It used to be that supply chain risk factors were mostly physical.
Your supplier might have a fire, there might be an earthquake, an important shipment might get lost.
But supply chain managers now need to deal with a wider array of possible disruptions to their supply chain.
Two recent news articles highlight the increased risks.
As the world has become evermore interconnected, and as information expands and moves at the speed of light onto our desktops, social issues can be just as important as traditional supply chain issues.
Intel recently announced that they had rid their supply chain of minerals from Congo sold by militias accused of human rights abuses.
And Samsung suspended operations with a Chinese supplier who has been accused of employing under-age labor.
Today, when threats to your supply chain may arrive via an act of God, or appear in an exploding flurry of Twitter messages, it is important to plan for disruption, and to have the tools in place to develop low cost strategies for dealing with disruption.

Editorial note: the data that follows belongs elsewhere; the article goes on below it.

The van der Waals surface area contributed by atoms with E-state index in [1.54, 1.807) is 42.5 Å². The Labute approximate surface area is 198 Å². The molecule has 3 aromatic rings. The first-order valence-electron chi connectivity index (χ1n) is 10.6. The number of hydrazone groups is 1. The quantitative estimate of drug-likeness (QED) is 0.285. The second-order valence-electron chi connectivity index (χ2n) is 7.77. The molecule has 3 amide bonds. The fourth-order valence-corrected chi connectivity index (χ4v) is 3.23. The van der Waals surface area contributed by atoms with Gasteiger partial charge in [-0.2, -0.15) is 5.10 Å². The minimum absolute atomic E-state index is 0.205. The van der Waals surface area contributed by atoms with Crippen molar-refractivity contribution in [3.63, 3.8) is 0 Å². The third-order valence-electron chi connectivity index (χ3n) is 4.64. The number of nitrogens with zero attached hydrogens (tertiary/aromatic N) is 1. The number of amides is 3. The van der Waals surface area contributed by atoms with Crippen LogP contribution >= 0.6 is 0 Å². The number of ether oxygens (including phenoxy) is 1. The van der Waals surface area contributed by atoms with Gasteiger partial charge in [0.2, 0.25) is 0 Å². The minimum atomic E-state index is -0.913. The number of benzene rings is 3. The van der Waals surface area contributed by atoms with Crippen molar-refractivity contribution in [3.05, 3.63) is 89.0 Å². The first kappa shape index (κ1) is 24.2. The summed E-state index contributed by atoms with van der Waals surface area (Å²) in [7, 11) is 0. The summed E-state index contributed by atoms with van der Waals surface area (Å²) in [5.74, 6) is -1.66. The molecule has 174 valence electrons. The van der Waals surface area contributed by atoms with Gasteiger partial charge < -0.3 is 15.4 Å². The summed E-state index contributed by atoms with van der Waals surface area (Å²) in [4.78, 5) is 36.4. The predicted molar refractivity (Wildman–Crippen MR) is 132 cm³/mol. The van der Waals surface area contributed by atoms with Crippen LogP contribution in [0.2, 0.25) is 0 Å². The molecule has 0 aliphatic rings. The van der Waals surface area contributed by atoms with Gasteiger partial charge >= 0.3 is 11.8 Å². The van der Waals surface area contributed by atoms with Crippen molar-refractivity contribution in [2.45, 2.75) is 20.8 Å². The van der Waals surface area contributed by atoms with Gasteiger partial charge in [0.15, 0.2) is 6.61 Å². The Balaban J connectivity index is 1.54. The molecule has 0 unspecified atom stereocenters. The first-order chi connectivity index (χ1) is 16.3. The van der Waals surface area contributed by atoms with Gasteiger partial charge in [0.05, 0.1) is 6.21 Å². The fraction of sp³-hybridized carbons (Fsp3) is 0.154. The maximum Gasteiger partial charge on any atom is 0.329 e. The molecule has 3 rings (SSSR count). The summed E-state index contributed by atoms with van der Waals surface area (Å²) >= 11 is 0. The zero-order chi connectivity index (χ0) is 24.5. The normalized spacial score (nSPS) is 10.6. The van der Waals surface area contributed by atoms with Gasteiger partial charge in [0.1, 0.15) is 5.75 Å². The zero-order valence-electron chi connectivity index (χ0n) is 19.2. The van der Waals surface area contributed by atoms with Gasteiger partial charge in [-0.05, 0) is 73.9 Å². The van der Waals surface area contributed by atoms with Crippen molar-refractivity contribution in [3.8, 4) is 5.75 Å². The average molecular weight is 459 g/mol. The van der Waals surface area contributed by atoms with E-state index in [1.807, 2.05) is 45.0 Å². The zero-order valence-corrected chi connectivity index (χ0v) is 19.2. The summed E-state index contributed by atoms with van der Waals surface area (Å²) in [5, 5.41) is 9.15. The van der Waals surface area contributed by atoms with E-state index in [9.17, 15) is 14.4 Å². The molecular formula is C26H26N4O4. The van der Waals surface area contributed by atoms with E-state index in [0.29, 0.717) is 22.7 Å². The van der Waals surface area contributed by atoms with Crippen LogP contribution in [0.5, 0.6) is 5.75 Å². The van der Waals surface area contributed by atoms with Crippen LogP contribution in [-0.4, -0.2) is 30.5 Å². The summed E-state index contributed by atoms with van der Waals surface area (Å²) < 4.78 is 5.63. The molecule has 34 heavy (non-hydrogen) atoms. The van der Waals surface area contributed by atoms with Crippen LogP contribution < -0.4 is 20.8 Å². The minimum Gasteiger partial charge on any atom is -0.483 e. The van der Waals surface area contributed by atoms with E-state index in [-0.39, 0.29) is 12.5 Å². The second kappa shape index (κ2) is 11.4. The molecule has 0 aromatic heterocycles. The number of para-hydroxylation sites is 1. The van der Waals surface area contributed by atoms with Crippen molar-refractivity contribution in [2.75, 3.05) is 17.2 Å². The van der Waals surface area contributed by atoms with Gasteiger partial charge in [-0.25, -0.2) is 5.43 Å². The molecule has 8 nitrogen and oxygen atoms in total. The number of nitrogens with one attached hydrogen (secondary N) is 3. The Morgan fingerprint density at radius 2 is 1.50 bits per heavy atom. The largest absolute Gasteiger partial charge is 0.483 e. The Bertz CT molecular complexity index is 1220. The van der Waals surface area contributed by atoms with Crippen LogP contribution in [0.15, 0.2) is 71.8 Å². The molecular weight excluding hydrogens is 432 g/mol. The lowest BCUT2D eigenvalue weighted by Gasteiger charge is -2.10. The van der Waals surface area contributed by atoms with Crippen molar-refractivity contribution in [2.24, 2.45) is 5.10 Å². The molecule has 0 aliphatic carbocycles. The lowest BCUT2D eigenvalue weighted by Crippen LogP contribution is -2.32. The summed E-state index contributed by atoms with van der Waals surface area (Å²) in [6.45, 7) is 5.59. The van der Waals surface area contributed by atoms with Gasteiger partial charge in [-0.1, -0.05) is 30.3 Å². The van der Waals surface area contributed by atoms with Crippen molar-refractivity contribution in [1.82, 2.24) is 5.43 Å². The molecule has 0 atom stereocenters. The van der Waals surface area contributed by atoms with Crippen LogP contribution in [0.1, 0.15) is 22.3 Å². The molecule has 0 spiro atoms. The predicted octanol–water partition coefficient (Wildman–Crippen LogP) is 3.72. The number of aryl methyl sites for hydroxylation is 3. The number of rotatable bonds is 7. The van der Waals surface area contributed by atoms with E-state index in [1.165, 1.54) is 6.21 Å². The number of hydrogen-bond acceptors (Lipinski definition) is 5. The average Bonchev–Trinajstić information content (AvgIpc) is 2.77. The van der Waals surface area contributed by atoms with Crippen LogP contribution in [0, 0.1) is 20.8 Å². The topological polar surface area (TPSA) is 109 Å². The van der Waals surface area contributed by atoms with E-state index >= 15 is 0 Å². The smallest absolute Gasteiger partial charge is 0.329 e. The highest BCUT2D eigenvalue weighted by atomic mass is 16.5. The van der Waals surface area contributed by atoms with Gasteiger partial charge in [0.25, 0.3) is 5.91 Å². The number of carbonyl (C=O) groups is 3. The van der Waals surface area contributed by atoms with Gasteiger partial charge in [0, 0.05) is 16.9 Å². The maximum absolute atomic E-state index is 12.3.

The starting point for managing supply chain risk is to design a supply chain that has alternative ways of operating when disrupted.
This is more complex than just identifying alternate suppliers and planning for contract manufacturing. A modern supply chain is extraordinarily complex with thousands of trade offs.
To approach this problem, you need to build a model of your supply chain that includes capacities, costs and revenues.
A Gartner report on how CISCO manages risk noted “Transparency is critical to both internal and external support for supply chain resiliency. Objective metrics contribute to transparency.” In other words, supply chain risk scenario analysis should be sufficiently robust to model a good number of alternatives, to know what is feasible and what is infeasible, and to be able to present metrics on the cost to “de-risk” the possible disruptions.
An excellent tool is to start with learning basic concepts, using this program